The capital of GeorgiaTbilisi stands on the banks of the River Mtkvari, in a valley surrounded by hills. The name for the city derives from the word tbili (warm). It is best seen from the top of Mount Mtatsminda.
With its warm climate, stone houses built around vine-draped courtyards, and winding streets, the city has a lively, Mediterranean atmosphere which was even present during the Soviet period. The old city, spreading out from the south bank of the river, has numerous frescoed churches (the most noteworthy being the sixth-century Sioni Cathedral), 19th-century houses with arcaded open galleries on the upper floors, a castle and a surprising number of cafés and enticing tourist shops selling locally produced arts and crafts.
Rustaveli Avenue, Tbilisi's main thoroughfare, features an assortment of stylish public buildings testifying to the city's prosperity at the turn of the century. The Georgian State Museum on Prospekt Rustaveli houses a collection of icons, frescoes and porcelain, as well as an outstanding display of jewellery discovered in pre-Christian Georgian tombs. The Georgian Museum of Arts, in the centre of town, includes many works by the much-loved 19th-century 'primitive' artist, Niko Pirosmani.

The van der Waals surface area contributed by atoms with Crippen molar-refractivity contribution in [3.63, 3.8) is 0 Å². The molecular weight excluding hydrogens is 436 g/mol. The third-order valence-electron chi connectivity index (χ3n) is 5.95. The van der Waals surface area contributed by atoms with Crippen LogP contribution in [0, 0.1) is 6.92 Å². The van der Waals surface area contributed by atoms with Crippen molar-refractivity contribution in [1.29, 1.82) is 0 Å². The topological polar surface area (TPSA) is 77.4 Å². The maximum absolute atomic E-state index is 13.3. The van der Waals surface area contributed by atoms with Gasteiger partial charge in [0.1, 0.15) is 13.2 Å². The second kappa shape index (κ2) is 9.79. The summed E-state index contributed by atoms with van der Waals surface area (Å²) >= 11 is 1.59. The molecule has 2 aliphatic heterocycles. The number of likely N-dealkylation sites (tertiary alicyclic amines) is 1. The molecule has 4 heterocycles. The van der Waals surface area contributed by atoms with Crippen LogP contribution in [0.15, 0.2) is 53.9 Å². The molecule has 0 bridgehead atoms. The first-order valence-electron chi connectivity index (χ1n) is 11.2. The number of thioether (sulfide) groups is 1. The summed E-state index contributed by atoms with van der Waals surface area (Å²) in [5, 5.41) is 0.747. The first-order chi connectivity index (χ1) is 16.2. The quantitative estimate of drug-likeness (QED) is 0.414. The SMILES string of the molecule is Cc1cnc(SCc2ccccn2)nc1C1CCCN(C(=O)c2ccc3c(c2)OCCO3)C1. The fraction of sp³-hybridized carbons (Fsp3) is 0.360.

The Narikala Fortress, first established by the Persians in the fourth century AD and most recently rebuilt in the 17th century, is a good vantage point for views over the old city. Visitors can still experiment with health-giving sulphur baths in a domed, oriental-style 19th-century bath house just north of the Metekhi Bridge. Popular with visitors today, Georgian sulphur baths were also frequented by writers such as Pushkin and Tolstoy. The open-air Museum of Ethnography, located in a western suburb, has interesting examples of rural buildings and artefacts. Davit Aghmashenebeli Prospekt is the base for the Georgian State Philharmonic Orchestra and the internationally known Georgian National Dance Troupe.